Assuntos
/prevenção & controle , Controle de Doenças Transmissíveis/métodos , Pneumonia Viral/prevenção & controle , Universidades , Adulto , Controle de Doenças Transmissíveis/economia , Análise Custo-Benefício , Feminino , Humanos , Masculino , Máscaras , Programas de Rastreamento/economia , Pandemias , Pneumonia Viral/epidemiologia , Estados Unidos/epidemiologia
7.
JAMA Netw Open ; 3(12): e2028195, 2020 12 01.
Artigo em Inglês | MEDLINE | ID: mdl-33351082

RESUMO

Importance: Approximately 356 000 people stay in homeless shelters nightly in the United States. They have high risk of contracting coronavirus disease 2019 (COVID-19). Objective: To assess the estimated clinical outcomes, costs, and cost-effectiveness associated with strategies for COVID-19 management among adults experiencing sheltered homelessness. Design, Setting, and Participants: This decision analytic model used a simulated cohort of 2258 adults residing in homeless shelters in Boston, Massachusetts. Cohort characteristics and costs were adapted from Boston Health Care for the Homeless Program. Disease progression, transmission, and outcomes data were taken from published literature and national databases. Surging, growing, and slowing epidemics (effective reproduction numbers [Re], 2.6, 1.3, and 0.9, respectively) were examined. Costs were from a health care sector perspective, and the time horizon was 4 months, from April to August 2020. Exposures: Daily symptom screening with polymerase chain reaction (PCR) testing of individuals with positive symptom screening results, universal PCR testing every 2 weeks, hospital-based COVID-19 care, alternative care sites (ACSs) for mild or moderate COVID-19, and temporary housing were each compared with no intervention. Main Outcomes and Measures: Cumulative infections and hospital-days, costs to the health care sector (US dollars), and cost-effectiveness, as incremental cost per case of COVID-19 prevented. Results: The simulated population of 2258 sheltered homeless adults had a mean (SD) age of 42.6 (9.04) years. Compared with no intervention, daily symptom screening with ACSs for pending tests or confirmed COVID-19 and mild or moderate disease was associated with 37% fewer infections (1954 vs 1239) and 46% lower costs ($6.10 million vs $3.27 million) at an Re of 2.6, 75% fewer infections (538 vs 137) and 72% lower costs ($1.46 million vs $0.41 million) at an Re of 1.3, and 51% fewer infections (174 vs 85) and 51% lower costs ($0.54 million vs $0.26 million) at an Re of 0.9. Adding PCR testing every 2 weeks was associated with a further decrease in infections; incremental cost per case prevented was $1000 at an Re of 2.6, $27 000 at an Re of 1.3, and $71 000 at an Re of 0.9. Temporary housing with PCR every 2 weeks was most effective but substantially more expensive than other options. Compared with no intervention, temporary housing with PCR every 2 weeks was associated with 81% fewer infections (376) and 542% higher costs ($39.12 million) at an Re of 2.6, 82% fewer infections (95) and 2568% higher costs ($38.97 million) at an Re of 1.3, and 59% fewer infections (71) and 7114% higher costs ($38.94 million) at an Re of 0.9. Results were sensitive to cost and sensitivity of PCR and ACS efficacy in preventing transmission. Conclusions and Relevance: In this modeling study of simulated adults living in homeless shelters, daily symptom screening and ACSs were associated with fewer severe acute respiratory syndrome coronavirus 2 (SARS-CoV-2) infections and decreased costs compared with no intervention. In a modeled surging epidemic, adding universal PCR testing every 2 weeks was associated with further decrease in SARS-CoV-2 infections at modest incremental cost and should be considered during future surges.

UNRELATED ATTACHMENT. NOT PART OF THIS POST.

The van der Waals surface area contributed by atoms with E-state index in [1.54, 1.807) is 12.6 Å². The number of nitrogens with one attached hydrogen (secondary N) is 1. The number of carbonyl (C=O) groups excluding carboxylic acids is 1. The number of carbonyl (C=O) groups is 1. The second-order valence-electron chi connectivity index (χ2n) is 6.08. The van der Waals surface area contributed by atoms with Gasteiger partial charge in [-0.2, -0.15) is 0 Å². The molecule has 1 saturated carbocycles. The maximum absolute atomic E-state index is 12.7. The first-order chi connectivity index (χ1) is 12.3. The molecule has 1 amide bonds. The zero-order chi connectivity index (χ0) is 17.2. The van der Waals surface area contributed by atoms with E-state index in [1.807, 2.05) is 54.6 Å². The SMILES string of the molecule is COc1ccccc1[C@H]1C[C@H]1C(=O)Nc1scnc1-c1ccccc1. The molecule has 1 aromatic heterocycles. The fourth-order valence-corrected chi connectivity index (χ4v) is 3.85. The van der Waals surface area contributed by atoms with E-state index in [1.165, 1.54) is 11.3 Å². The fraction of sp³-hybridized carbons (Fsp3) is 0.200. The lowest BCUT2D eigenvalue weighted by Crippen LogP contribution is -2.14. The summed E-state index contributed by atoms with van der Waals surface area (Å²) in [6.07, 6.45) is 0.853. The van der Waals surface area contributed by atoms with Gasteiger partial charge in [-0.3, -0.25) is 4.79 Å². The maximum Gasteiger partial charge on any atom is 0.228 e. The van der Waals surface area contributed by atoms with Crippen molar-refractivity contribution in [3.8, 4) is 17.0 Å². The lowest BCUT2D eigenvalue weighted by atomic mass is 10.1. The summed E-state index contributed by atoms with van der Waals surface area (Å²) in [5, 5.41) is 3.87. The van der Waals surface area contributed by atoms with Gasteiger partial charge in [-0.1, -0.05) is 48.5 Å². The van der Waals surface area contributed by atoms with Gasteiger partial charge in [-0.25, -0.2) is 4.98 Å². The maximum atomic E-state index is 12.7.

Assuntos
/prevenção & controle , Controle de Doenças Transmissíveis/métodos , Custos de Cuidados de Saúde , Pessoas em Situação de Rua , Hospitalização/economia , Habitação/economia , Programas de Rastreamento/métodos , /economia , /transmissão , /métodos , Estudos de Coortes , Controle de Doenças Transmissíveis/economia , Simulação por Computador , Análise Custo-Benefício , Técnicas de Apoio para a Decisão , Humanos , Programas de Rastreamento/economia , Avaliação de Sintomas/economia , Avaliação de Sintomas/métodos , Estados Unidos/epidemiologia
11.
Math Biosci ; 330: 108496, 2020 12.
Artigo em Inglês | MEDLINE | ID: mdl-33075364

RESUMO

We introduce a deterministic SEIR model and fit it to epidemiological data for the COVID-19 outbreak in Ireland. We couple the model to economic considerations - we formulate an optimal control problem in which the cost to the economy of the various non-pharmaceutical interventions is minimized, subject to hospital admissions never exceeding a threshold value corresponding to health-service capacity. Within the framework of the model, the optimal strategy of disease control is revealed to be one of disease suppression, rather than disease mitigation.


Assuntos